On 17 March, 2022, Amazon completed its $8.5 billion acquisition of Metro-Goldwyn-Mayer (MGM). Founded in 1924, MGM is a film studio that produced and has retained the rights to such popular franchises as James Bond and Rocky. Amazon’s acquisition secures Amazon Prime Video an additional 4,000 films and 17,000 episodes of TV.
This acquisition was prompted by the major forces currently defining the internet TV market. Specifically, the importance of content as a competitive advantage and the disruptive impact of Covid-19.
Amazon acquisition was driven by the importance of content
Amazon acquired MGM to expand the content offered on Amazon Prime Video. A large content catalog is one of the greatest competitive advantages an internet TV player can have. In its 2020 report on internet TV, GlobalData argued that a strong user interface and an extensive content catalog are the two key factors that determine a company’s success in the internet TV market.
The importance of content in the internet TV market is made particularly clear by Disney, which arguably has a greater content catalog than any other internet TV player. Disney has achieved this content dominance with several key acquisitions.
Disney Plus (Disney’s streaming platform) launched in November 2019. In March 2019, Disney finalized its acquisition of 21st Century Fox, one of the largest ever acquisitions within the internet TV industry, worth $71 billion. This acquisition secured Disney the rights to such popular film franchises as Die Hard, Avatar, Planet of the Apes, and Alien.
Earlier acquisitions also gave Disney the rights to two of the most successful franchises of the 2010s. In 2009, Disney acquired Marvel Studios, and in 2012 it acquired Lucasfilm. Once acquired, these two studios collectively produced five of the ten highest-grossing films of all time. Ever since the launch of Disney Plus, various spin-off series set in the Star Wars and Marvel universes have been (and continue to be) released on Disney’s streaming platform with commercial success.
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The impact of this extensive content catalog can be seen in Disney Plus’ rapid subscription rate. Launched in late 2019, Disney Plus has since amassed over 130 million subscribers according to Disney’s Q1 2022 fiscal report. This is a very high subscription rate compared to other internet TV players. For example, Amazon Prime Video was launched as a subscription-based streaming platform in 2014. In April 2021, Jeff Bezos claimed in an earnings release that over 175 million Amazon Prime users streamed shows and movies in the past year on Prime Video. This may be a higher number, but it took Amazon seven years to achieve this. This underlines how advantageous content dominance can be for an internet TV player.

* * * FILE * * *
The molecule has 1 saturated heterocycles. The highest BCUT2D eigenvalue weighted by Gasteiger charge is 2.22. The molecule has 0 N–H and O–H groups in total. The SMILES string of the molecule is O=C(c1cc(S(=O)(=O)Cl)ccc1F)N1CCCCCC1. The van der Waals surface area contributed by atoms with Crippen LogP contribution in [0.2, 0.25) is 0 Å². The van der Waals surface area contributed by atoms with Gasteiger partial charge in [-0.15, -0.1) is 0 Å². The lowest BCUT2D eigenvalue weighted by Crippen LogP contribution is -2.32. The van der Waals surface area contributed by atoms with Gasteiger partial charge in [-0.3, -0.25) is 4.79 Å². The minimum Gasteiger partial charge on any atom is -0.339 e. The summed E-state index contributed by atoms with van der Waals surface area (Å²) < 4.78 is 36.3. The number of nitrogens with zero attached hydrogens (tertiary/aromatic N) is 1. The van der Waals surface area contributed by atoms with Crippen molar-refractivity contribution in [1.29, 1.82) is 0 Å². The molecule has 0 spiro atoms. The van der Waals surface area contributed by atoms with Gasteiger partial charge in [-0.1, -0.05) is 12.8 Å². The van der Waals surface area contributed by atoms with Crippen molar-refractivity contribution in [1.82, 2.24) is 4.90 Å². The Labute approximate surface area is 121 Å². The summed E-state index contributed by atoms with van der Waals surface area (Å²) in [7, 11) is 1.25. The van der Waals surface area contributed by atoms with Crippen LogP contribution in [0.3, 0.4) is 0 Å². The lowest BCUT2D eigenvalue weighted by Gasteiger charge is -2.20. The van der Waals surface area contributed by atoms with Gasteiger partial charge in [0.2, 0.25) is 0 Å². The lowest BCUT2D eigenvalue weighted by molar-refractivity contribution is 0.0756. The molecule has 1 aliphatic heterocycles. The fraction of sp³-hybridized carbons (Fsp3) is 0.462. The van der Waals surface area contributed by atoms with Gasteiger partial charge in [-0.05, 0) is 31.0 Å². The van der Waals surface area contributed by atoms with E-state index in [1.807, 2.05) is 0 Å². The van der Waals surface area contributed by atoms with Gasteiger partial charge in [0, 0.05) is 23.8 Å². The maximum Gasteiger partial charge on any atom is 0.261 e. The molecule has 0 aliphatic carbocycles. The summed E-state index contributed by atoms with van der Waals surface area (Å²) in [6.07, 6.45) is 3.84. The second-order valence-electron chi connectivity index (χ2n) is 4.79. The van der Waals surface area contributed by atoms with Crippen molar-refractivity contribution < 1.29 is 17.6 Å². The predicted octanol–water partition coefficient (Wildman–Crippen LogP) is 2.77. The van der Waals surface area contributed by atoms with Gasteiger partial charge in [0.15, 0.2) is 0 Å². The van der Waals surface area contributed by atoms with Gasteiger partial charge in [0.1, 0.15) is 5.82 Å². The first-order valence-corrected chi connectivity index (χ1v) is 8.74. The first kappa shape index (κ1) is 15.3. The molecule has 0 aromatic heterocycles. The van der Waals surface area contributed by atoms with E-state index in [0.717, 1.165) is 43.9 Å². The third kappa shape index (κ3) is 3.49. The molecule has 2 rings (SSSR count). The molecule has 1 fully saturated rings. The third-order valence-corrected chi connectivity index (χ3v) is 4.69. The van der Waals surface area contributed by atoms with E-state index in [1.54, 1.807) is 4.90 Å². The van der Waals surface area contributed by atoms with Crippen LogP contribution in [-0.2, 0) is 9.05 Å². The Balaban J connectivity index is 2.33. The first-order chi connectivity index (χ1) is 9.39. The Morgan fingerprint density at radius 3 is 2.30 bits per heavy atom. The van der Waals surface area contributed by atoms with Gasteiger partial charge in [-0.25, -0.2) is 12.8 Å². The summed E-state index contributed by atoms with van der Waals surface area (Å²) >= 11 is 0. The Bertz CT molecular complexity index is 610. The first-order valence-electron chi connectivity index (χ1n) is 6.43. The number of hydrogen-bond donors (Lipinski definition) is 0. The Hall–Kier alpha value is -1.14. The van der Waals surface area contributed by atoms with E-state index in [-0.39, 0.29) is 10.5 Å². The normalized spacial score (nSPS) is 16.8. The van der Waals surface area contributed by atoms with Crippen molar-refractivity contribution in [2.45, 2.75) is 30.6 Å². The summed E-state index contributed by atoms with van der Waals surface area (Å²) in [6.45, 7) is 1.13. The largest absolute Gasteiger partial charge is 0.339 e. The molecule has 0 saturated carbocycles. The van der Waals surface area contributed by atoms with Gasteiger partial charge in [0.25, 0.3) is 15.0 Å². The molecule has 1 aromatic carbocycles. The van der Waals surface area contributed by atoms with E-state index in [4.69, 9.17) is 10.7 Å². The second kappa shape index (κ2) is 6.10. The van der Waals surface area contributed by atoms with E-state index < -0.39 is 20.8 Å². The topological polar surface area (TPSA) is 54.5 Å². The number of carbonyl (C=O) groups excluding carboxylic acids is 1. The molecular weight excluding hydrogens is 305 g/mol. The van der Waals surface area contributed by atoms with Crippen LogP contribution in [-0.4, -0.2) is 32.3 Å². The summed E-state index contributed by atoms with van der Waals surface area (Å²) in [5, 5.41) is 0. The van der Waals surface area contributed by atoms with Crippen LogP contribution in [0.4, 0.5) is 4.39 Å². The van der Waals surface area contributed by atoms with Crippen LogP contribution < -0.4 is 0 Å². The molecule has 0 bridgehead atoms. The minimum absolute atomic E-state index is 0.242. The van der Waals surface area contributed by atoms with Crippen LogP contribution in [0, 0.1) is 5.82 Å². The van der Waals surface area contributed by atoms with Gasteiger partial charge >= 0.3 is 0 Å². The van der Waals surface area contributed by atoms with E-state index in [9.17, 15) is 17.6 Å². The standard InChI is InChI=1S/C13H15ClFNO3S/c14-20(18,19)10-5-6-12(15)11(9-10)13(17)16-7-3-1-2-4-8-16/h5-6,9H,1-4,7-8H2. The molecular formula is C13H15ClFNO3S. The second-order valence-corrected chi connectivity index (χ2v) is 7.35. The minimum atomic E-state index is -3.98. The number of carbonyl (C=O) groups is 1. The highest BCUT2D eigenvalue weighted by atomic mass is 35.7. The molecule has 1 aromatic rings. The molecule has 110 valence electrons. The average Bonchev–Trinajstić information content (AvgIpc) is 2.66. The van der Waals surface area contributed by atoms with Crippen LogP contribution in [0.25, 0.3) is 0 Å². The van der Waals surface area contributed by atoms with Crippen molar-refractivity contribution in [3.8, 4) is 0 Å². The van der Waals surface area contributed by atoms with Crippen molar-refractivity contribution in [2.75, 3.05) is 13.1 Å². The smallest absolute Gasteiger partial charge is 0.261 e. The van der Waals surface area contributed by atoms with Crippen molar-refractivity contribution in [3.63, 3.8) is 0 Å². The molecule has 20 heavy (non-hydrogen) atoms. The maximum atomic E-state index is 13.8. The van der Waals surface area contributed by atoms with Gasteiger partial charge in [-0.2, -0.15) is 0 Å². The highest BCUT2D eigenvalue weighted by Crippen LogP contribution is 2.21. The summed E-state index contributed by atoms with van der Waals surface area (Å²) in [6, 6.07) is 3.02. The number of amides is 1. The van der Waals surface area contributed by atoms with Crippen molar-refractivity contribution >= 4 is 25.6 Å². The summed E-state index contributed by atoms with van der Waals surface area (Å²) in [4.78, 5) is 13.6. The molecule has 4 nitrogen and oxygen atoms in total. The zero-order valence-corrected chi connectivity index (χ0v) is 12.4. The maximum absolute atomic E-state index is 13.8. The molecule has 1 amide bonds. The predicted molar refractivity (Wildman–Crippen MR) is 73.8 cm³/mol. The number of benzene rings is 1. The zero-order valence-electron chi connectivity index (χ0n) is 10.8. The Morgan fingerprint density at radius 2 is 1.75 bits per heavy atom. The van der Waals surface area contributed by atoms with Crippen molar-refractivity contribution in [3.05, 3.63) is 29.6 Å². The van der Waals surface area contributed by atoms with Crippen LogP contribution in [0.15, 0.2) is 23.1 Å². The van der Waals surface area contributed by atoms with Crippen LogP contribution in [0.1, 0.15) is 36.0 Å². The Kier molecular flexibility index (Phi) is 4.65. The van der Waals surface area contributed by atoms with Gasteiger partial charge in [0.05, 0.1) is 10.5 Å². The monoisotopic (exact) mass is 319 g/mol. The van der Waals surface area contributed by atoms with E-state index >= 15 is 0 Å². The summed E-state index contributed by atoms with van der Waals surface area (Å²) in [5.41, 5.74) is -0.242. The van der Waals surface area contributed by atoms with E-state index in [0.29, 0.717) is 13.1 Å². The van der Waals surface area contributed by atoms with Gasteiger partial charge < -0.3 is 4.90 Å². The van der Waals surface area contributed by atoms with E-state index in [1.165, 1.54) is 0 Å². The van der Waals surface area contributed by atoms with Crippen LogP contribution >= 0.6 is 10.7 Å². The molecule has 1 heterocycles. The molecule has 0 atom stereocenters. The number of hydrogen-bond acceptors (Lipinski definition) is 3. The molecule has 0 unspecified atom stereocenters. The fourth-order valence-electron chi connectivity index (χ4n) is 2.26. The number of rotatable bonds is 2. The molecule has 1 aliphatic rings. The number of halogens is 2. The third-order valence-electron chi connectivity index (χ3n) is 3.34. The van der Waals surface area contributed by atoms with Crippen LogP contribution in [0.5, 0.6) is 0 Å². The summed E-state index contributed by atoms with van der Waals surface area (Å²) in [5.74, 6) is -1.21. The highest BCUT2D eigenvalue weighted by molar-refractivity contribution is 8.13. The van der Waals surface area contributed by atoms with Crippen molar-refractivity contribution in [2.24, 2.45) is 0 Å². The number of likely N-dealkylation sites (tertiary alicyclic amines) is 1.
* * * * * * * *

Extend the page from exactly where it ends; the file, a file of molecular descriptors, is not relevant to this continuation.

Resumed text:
Accordingly, Amazon’s acquisition of MGM is part of its campaign to accumulate more content and remain a competitive internet TV player.
MGM’s sale was driven by the impact of Covid-19
MGM put itself up for sale because of changes in the film and television industry brought about by the Covid-19 pandemic.
On the one hand, Covid-19 has precipitated the demise of the cinema as a commercially attractive distribution channel for the film industry. Social distancing has resulted in fewer cinemagoers and this threatens content creators that rely on the cinema as their primary distribution channel. Even before the pandemic, this demise had begun. The Motion Picture Association of America claims that theater admissions in Canada and the US fell to a joint ten-year low in 2019, down 5% from 2018.
Furthermore, the uncertainty brought to the film and TV industry by the pandemic has forced studios to delay new releases to coincide with fewer regulations and fuller movie theatres. MGM was forced to delay the release of ‘No Time to Die’ from April 2020 to September 2021. Market conditions have only stabilized so much, with Covid restrictions still in place in many countries. Content creators like MGM need to change their business model to retain profitability.
On the other hand, Covid-19 has prompted an overall surge in subscriptions to streaming platforms. For instance, in 2020, Netflix’s share price increased by 30%, although it is now under serious pressure from competitors such as Disney and Amazon. This increasingly profitable and super-competitive internet TV market means the price of content and IP is also increasing. This is the reason behind Amazon’s acquisition of MGM. Amazon knows it needs content to remain competitive, and MGM knows streaming platforms will pay through the nose for the competitive advantage its content can provide. Moreover, MGM knows that not selling would mean continued reliance on an increasingly unreliable primary distribution channel.
What might happen next?
Amazon’s ambitions to become an internet TV market leader are clear. Between 2020 and 2021 Amazon posted more internet TV-related jobs than any other company, according to GlobalData’s jobs analytics database.
Amazon’s upcoming Lord of the Rings TV series is touted to be the most expensive TV season ever made. Spending roughly $1 billion on its continuation of such a massively popular franchise is Amazon’s attempt to attract a significant influx of subscriptions. As such, MGM will probably not be Amazon’s last internet TV-related acquisition.